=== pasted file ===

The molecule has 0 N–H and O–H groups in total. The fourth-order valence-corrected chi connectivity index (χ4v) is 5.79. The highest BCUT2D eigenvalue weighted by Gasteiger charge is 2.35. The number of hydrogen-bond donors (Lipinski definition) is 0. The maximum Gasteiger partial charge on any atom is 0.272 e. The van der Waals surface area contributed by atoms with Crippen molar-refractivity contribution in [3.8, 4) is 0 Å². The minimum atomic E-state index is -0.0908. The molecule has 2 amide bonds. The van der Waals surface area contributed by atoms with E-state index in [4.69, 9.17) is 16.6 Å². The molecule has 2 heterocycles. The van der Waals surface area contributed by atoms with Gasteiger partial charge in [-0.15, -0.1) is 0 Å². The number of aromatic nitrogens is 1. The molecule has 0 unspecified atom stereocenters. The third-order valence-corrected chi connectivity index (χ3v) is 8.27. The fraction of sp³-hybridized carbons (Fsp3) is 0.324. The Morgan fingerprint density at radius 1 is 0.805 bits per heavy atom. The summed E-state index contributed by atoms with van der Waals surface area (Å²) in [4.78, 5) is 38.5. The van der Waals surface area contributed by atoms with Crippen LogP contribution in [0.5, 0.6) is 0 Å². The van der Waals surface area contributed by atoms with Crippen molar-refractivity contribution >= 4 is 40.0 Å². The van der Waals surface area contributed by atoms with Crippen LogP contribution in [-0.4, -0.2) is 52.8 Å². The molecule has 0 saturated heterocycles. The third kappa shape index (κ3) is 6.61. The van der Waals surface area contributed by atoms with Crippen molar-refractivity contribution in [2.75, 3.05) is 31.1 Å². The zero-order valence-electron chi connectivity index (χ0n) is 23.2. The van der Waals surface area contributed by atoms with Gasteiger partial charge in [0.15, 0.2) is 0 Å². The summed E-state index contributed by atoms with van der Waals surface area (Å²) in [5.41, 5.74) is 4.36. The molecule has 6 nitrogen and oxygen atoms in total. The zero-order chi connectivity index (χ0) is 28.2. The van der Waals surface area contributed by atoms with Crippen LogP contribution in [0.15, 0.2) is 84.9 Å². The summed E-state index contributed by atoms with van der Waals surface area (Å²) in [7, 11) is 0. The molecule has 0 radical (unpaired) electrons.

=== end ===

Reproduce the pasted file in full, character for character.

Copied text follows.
The molecule has 0 N–H and O–H groups in total. The fourth-order valence-corrected chi connectivity index (χ4v) is 5.79. The highest BCUT2D eigenvalue weighted by Gasteiger charge is 2.35. The number of hydrogen-bond donors (Lipinski definition) is 0. The maximum Gasteiger partial charge on any atom is 0.272 e. The van der Waals surface area contributed by atoms with Crippen molar-refractivity contribution in [3.8, 4) is 0 Å². The minimum atomic E-state index is -0.0908. The molecule has 2 amide bonds. The van der Waals surface area contributed by atoms with E-state index in [4.69, 9.17) is 16.6 Å². The molecule has 2 heterocycles. The van der Waals surface area contributed by atoms with Gasteiger partial charge in [-0.15, -0.1) is 0 Å². The number of aromatic nitrogens is 1. The molecule has 0 unspecified atom stereocenters. The third-order valence-corrected chi connectivity index (χ3v) is 8.27. The fraction of sp³-hybridized carbons (Fsp3) is 0.324. The Morgan fingerprint density at radius 1 is 0.805 bits per heavy atom. The summed E-state index contributed by atoms with van der Waals surface area (Å²) in [4.78, 5) is 38.5. The van der Waals surface area contributed by atoms with Crippen LogP contribution in [0.5, 0.6) is 0 Å². The van der Waals surface area contributed by atoms with Crippen molar-refractivity contribution >= 4 is 40.0 Å². The van der Waals surface area contributed by atoms with Crippen LogP contribution in [-0.4, -0.2) is 52.8 Å². The molecule has 0 saturated heterocycles. The third kappa shape index (κ3) is 6.61. The van der Waals surface area contributed by atoms with Crippen molar-refractivity contribution in [2.75, 3.05) is 31.1 Å². The zero-order valence-electron chi connectivity index (χ0n) is 23.2. The van der Waals surface area contributed by atoms with Gasteiger partial charge in [0.15, 0.2) is 0 Å². The summed E-state index contributed by atoms with van der Waals surface area (Å²) in [5.41, 5.74) is 4.36. The molecule has 6 nitrogen and oxygen atoms in total. The zero-order chi connectivity index (χ0) is 28.2. The van der Waals surface area contributed by atoms with Crippen LogP contribution in [0.15, 0.2) is 84.9 Å². The summed E-state index contributed by atoms with van der Waals surface area (Å²) in [7, 11) is 0. The molecule has 0 radical (unpaired) electrons.